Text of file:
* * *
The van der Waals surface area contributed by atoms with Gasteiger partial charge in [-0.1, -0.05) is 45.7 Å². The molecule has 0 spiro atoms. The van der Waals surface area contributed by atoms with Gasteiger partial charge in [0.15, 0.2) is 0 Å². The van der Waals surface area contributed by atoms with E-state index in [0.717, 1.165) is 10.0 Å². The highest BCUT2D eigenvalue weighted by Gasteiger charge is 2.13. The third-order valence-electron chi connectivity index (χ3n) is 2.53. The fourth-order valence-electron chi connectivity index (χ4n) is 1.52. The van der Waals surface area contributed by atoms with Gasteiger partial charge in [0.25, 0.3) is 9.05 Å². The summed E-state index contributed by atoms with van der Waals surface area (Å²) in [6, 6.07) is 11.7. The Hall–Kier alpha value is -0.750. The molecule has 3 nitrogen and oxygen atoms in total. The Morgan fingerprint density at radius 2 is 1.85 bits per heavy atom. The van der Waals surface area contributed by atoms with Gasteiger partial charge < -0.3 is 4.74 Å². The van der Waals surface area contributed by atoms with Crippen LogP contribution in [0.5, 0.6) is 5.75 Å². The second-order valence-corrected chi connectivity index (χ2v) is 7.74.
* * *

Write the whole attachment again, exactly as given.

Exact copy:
The van der Waals surface area contributed by atoms with Gasteiger partial charge in [-0.1, -0.05) is 45.7 Å². The molecule has 0 spiro atoms. The van der Waals surface area contributed by atoms with Gasteiger partial charge in [0.15, 0.2) is 0 Å². The van der Waals surface area contributed by atoms with E-state index in [0.717, 1.165) is 10.0 Å². The highest BCUT2D eigenvalue weighted by Gasteiger charge is 2.13. The third-order valence-electron chi connectivity index (χ3n) is 2.53. The fourth-order valence-electron chi connectivity index (χ4n) is 1.52. The van der Waals surface area contributed by atoms with Gasteiger partial charge in [0.25, 0.3) is 9.05 Å². The summed E-state index contributed by atoms with van der Waals surface area (Å²) in [6, 6.07) is 11.7. The Hall–Kier alpha value is -0.750. The molecule has 3 nitrogen and oxygen atoms in total. The Morgan fingerprint density at radius 2 is 1.85 bits per heavy atom. The van der Waals surface area contributed by atoms with Gasteiger partial charge < -0.3 is 4.74 Å². The van der Waals surface area contributed by atoms with Crippen LogP contribution in [0.5, 0.6) is 5.75 Å². The second-order valence-corrected chi connectivity index (χ2v) is 7.74.